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How to Get Started With AI: 4 Steps to Define Your Business Use Case

How to Get Started With AI: 4 Steps to Define Your Business Use Case

Wondering where to start with enterprise AI? Check out this video and article for 4 steps to define your AI use case.

A recent Google search for the question, “What can AI do?” returned 2.7 billion results. The sheer volume of web pages that speak to AI’s capabilities, real-world applications, and separate hype from reality demonstrate two things:

First, people are interested. Second, they’re confused.

It’s no wonder. We hear pundits, pontificators, prognosticators (and, yes, some tech companies) talk about AI as the magic elixir that cures all ills. It’s the business game-changer that you need to have — now.

But how do you know if your business would actually benefit from AI? What specific business areas would benefit most between sales, marketing, customer service, and more?

And then you have to consider what AI can do. What can’t it do? What are the use cases? Who needs to be reskilled?

The questions around AI are as endless as its potential. This has created a disconnect between interest and execution. Need proof? According to a study by MIT Sloan Management Review and Boston Consulting Group, 84% of executives believe AI will create a competitive business advantage. What’s more, our research has found that 62% of your customers are open to you using AI to improve the experience you give them. And yet, fewer than half — according to MIT just 38% — have actually implemented an AI strategy.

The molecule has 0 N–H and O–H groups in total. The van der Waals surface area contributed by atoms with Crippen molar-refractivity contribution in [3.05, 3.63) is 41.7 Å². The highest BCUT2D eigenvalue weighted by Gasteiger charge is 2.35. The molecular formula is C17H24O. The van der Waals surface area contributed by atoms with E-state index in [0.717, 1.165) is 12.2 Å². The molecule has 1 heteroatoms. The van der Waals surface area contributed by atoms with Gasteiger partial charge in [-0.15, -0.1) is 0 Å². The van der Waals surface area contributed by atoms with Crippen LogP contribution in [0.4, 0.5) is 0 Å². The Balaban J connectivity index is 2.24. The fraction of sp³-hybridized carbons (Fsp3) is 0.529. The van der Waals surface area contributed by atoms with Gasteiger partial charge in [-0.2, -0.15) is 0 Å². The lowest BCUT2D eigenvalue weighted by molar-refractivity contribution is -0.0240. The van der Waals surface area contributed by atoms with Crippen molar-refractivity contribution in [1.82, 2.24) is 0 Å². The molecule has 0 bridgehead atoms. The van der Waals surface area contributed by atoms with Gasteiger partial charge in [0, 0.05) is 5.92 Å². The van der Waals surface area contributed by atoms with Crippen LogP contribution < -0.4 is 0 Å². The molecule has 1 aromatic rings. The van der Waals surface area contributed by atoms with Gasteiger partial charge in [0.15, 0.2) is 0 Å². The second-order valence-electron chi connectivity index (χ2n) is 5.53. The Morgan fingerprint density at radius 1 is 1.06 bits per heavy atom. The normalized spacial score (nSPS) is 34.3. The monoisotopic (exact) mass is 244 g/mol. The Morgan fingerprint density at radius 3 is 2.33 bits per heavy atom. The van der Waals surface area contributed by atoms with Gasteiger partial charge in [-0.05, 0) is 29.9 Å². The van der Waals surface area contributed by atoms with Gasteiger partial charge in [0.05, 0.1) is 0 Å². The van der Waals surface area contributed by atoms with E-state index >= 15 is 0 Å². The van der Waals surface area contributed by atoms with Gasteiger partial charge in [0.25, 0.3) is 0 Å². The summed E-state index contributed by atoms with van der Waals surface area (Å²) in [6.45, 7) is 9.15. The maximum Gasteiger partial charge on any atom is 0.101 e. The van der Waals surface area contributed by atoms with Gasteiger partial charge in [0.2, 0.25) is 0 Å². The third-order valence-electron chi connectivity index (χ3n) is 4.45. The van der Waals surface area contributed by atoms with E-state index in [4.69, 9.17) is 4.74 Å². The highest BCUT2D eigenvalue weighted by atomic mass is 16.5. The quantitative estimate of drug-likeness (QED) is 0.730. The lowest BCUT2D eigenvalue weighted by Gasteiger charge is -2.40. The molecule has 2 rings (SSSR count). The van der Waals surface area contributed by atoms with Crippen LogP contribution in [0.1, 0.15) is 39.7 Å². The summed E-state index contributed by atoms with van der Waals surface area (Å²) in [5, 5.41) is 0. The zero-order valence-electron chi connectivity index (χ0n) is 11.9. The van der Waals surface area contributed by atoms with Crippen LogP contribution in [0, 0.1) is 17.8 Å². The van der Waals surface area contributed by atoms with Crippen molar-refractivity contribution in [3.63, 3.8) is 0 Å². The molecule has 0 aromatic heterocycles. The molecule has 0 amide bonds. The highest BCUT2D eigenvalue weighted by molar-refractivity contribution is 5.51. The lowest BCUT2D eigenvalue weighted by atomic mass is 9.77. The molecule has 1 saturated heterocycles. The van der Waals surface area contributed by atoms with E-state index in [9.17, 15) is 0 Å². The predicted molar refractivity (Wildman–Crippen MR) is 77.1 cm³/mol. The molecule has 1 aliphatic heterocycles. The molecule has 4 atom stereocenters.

62% of customers are open to the use of AI to improve their experiences — up from 59% in 2018.” Salesforce Research

This is the first article in our new “Ask Salesforce” series, explaining how to use AI in your business. We’ll start with how AI can help you make better decisions and answer key business questions.


1. Start with a concrete question

Step one in making AI work for your business is to get clear on the specific question you want AI to answer.

Can that question be represented as a yes-or-no question, like “Is this customer going to churn or not?” Is it a numerical question, like “How much revenue will this customer bring in?” Or is it a matching question, like “What is the best product to recommend to this customer?”

The yes-or-no question

Yes-or-no questions are some of the most common questions that AI can answer. Something like “Is John Smith a good lead for my business?” seeks to answer the question of whether a prospect will become a customer and the answer is binary — yes or no. When you apply AI to this question, it will learn from the historical data you’ve stored in your systems, and will then be able to produce predictions based on what it’s learned.

Every AI initiative needs to start with what you’d like to know, what you’d like to achieve, and what you’d like to predict.

Continuing the example, the prediction for whether John Smith will become a customer will generally come in the form of a probability: “John Smith has a 35% chance of becoming a customer.”

These probabilities are sometimes converted into scores. Instead of showing the raw probability, one might instead assign a “100” to the lead with the highest probability of conversion and a “0” to the lead with the lowest probability, with all the leads in between getting scaled accordingly.

The numerical question